Governing Firm-Specific Knowledge Assets
| Nicolai Foss |
In spite of book titles such as Competitive Advantage Through People, a whole subfield dedicated to linking human resources and firm-level performance outcomes (i.e., strategic HRM), and a general recognition that many knowledge-based competitive advantages are ultimately rooted in a web of complementary and firm-specific human capital, surprisingly little serious quantitative research exists that links firm-specific knowledge, employee governance mechanisms, and firm-level performance. In fact, there are few theoretical contributions that accomplish this. Work by Russ Coff as well as Gottschalg and Zollo come to mind (as well as this paper).
In “Firm-Specific Knowledge Resources and Competitive Advantage: The Roles of Economic- and Relationship-based Employee Governance Mechanisms,” in the December issue of the Strategic Management Journal (I received my copy October 28!), Heli Wang, Jinuy He, and former O&M guest blogger Joe Mahoney explore the economic- and relationship-based governance mechanisms that mitigate the latent underinvestment problem of employees making firm-specific human-capital investments. Overall, their results suggest that firms with more firm-specific knowledge resources are more likely to adopt those governance mechanisms that can reduce key employees’ concerns about potential hold-up.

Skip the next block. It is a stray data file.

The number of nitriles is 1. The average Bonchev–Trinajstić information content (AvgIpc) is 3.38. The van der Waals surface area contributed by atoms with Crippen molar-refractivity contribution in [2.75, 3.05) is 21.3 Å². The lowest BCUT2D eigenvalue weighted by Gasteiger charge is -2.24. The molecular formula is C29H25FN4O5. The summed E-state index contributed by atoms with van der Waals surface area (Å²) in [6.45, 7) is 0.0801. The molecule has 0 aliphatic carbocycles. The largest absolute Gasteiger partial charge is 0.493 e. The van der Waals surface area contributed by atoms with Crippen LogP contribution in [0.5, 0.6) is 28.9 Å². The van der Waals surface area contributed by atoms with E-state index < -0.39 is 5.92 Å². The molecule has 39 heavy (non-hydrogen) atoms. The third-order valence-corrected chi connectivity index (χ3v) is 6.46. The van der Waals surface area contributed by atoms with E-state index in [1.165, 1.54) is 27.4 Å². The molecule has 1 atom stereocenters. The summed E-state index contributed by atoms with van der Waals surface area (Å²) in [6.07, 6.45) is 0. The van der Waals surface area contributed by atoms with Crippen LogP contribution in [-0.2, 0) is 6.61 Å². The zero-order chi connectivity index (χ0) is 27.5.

The paper is very neat and clear, and my personal candidate for the best research paper in SMJ in 2009. Here is the abstract:
The resource-based view of the firm emphasizes the role of firm-specific resources, especially firm-specific knowledge resources, in helping a firm to achieve sustainable competitive advantage. However, the deployment of firm-specific knowledge often requires key employees to make specialized human capital investments that are not easily redeployable to other settings. Thus, in the absence of effective safeguards and trust building devices, employees with foresight may be reluctant to make such specialized investments. This study explores both economic- and relationship-based governance mechanisms that might mitigate this underinvestment problem. Effective use of these governance mechanisms enables a firm to obtain greater performance from its efforts to deploy firm-specific knowledge resources. Empirical results further support these key arguments.